Wednesday, 25 July 2012
The Dark Knight Rises Review: Did The Dark Knight Rise? - That Blog Thing - Movie Reviews, Film Reviews, Film Entertainment, Entertainment, The Dark Knight, The Dark Knight Rises, Superheroes, Comic Books, Film, TV Reviews, Television, TV, Television Reviews
“The best way to end a story is to go right back to the beginning, and learn something new about everything you’ve been through for the first time.”
One of my favorite writers said this, and I have never forgotten it. Some of the greatest stories ever told have followed this path and they are revered for it. I’m thinking of films like “Return of the Jedi”, or “Back to the Future: Part 3”, each of them added a new dimension to the characters by literally or figuratively going deeper into the past of each of the characters, showing what made them who they really are in what proved to be their finest hour. Much like those that came before, in the final chapter of Christopher Nolan’s Dark Knight Saga, “The Dark Knight Rises” brings another dimension to the characters that make them better and more interesting. In that way, the film is fantastic.
Dealing with the past is a recurring theme in the film. One character is trying to return to it, another is trying to escape it, while another is intent on avenging it. But much like many of the characters in it, the film seems somewhat stuck within it. Several characters who we are only meeting for the first time in this film have detailed and important back stories that, while well handled and well told within the film itself, deserved better treatment. One of the major assets of the previous films was its ability to foreshadow in a thoughtful way, the Joker card at the end of the first film, a reference to “protecting against cats” in the second, and yes some references from the first two films do pay off in the third quite well. But where before they seem somewhat like they were contained within what fans refer to as the “Nolanverse”, in the final chapter they seem more like pandering to the fans than anything else.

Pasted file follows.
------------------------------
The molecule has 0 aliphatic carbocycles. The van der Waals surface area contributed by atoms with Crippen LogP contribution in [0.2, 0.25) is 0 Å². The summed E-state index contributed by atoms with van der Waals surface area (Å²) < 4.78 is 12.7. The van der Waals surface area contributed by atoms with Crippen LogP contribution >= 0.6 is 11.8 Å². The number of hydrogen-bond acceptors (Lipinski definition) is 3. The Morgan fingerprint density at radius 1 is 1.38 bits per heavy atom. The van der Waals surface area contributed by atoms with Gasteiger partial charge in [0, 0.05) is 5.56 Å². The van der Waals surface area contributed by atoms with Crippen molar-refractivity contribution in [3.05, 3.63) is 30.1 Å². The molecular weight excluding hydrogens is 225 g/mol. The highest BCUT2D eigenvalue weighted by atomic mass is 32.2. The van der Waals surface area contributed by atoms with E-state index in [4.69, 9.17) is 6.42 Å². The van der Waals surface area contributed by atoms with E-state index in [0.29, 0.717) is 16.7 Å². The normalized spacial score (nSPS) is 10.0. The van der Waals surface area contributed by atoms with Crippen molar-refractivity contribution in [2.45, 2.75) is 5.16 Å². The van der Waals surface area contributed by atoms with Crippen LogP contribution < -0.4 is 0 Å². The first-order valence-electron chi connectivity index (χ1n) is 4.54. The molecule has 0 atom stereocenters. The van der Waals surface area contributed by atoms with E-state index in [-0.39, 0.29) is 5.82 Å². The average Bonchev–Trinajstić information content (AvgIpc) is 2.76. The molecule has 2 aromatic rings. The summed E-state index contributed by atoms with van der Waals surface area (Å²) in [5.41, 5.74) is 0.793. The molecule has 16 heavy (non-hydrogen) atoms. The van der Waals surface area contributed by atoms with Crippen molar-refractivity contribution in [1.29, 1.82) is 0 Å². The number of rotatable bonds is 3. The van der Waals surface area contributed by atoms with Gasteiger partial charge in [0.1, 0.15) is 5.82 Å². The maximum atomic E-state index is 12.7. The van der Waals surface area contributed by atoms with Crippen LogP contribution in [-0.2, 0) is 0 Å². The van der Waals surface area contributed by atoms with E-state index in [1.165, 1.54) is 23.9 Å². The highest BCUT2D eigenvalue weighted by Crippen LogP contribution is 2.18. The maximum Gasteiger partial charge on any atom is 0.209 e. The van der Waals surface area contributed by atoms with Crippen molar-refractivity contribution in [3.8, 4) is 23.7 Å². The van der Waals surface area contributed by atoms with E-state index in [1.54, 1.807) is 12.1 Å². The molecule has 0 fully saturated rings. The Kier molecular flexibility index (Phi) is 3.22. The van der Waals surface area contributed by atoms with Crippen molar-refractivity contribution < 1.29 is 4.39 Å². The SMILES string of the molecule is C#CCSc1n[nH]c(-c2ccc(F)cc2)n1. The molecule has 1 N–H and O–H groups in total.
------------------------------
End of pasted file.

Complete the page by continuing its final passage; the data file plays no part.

Christopher Nolan likes to play it close to the chest when it comes to the stories he likes to tell. Reports are that actors initially couldn’t take copies of The Dark Knight Rises scripts home. They had to read it in a locked room and leave the script when they finished. As a writer, I totally understand why someone would want to do that. But given that, and the fact that repeated interviews during this saga’s creation have him denying his intentions to do certain things, retrospectively, as great as everything was done, it feels like he insisted on such secrecy just so fans can go “oooh” and praise his name for giving them what they want. That seems somewhat self indulgent to me.
Don’t get me wrong, as a big Batman fan this entire trilogy was the Batman I had always wanted to see, the dark and gritty hero that the modern day version has been since the 1980s. The characters are written and portrayed as if they leapt straight off the pages of the comic books they were born from. I feel extremely vindicated as a comic book fan to know that Christopher Nolan treated these characters with the respect they have deserved for years. But ultimately, I think that The Dark Knight Rises is the “Revenge of the Sith” of Batman movies. Where what was established in the two previous films became a checklist of things to do in the third. There even seems to be a line in the film that all but points that out.
The film has certainly beaten the “third film in a trilogy” curse that seems to be a staple of trilogies in the past several years. It managed to stay visually and tonally consistent to what came before it and the recurring characters are emotionally consistent with the other films, but ultimately I think it threw a curveball where I think a fastball would have worked better.
Did the dark knight rise? Yes, but I think it could’ve risen higher.
Friday, 13 July 2012
People have been talking lately about the superhero genre of films. Is it the blockbuster it used to be? Does it still have a place to go with the recent success of 'The Avengers' and 'The Amazing Spiderman', not to mention the projected success of the upcoming final chapter of Christoper Nolan's Dark Knight legend in 'The Dark Knight Rises'.
It's natural to wonder if the genre has risen too fast too soon. If it has, then is it headed for a fall? And nowhere is that question being asked more then with the uncertainty of the new Superman film, 'Man of Steel'. The hero has long been regarded as past his prime, that in a world of morally grey decisions there's no room for 'Truth, Justice and The American Way'. But is that actually true or is it just part of the narrative that people have told themselves to justify their love of heroes like Batman, Spiderman and other, often referred to as 'more flawed' heroes, superheroes?